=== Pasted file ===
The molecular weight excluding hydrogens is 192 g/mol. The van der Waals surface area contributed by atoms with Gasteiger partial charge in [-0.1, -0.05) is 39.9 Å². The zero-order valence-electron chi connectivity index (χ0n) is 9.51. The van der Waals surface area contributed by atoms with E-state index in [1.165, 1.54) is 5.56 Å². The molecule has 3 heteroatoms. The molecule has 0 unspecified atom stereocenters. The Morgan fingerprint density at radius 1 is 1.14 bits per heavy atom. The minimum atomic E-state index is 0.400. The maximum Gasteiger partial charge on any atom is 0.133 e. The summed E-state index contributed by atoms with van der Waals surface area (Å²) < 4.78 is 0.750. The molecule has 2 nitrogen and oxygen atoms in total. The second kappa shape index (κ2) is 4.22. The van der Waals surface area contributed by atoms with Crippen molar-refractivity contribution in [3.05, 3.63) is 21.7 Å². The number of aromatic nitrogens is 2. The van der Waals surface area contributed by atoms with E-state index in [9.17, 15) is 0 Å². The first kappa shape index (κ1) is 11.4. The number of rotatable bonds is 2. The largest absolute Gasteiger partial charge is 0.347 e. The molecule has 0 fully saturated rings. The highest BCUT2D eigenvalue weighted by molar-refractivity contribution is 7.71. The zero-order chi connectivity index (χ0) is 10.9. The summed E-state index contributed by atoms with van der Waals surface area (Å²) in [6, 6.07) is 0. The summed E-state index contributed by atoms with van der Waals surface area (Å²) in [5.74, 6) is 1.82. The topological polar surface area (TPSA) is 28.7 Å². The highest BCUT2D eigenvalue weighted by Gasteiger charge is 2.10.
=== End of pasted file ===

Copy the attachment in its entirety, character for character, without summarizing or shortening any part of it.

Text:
The molecular weight excluding hydrogens is 192 g/mol. The van der Waals surface area contributed by atoms with Gasteiger partial charge in [-0.1, -0.05) is 39.9 Å². The zero-order valence-electron chi connectivity index (χ0n) is 9.51. The van der Waals surface area contributed by atoms with E-state index in [1.165, 1.54) is 5.56 Å². The molecule has 3 heteroatoms. The molecule has 0 unspecified atom stereocenters. The Morgan fingerprint density at radius 1 is 1.14 bits per heavy atom. The minimum atomic E-state index is 0.400. The maximum Gasteiger partial charge on any atom is 0.133 e. The summed E-state index contributed by atoms with van der Waals surface area (Å²) < 4.78 is 0.750. The molecule has 2 nitrogen and oxygen atoms in total. The second kappa shape index (κ2) is 4.22. The van der Waals surface area contributed by atoms with Crippen molar-refractivity contribution in [3.05, 3.63) is 21.7 Å². The number of aromatic nitrogens is 2. The van der Waals surface area contributed by atoms with E-state index in [9.17, 15) is 0 Å². The first kappa shape index (κ1) is 11.4. The number of rotatable bonds is 2. The largest absolute Gasteiger partial charge is 0.347 e. The molecule has 0 fully saturated rings. The highest BCUT2D eigenvalue weighted by molar-refractivity contribution is 7.71. The zero-order chi connectivity index (χ0) is 10.9. The summed E-state index contributed by atoms with van der Waals surface area (Å²) in [6, 6.07) is 0. The summed E-state index contributed by atoms with van der Waals surface area (Å²) in [5.74, 6) is 1.82. The topological polar surface area (TPSA) is 28.7 Å². The highest BCUT2D eigenvalue weighted by Gasteiger charge is 2.10.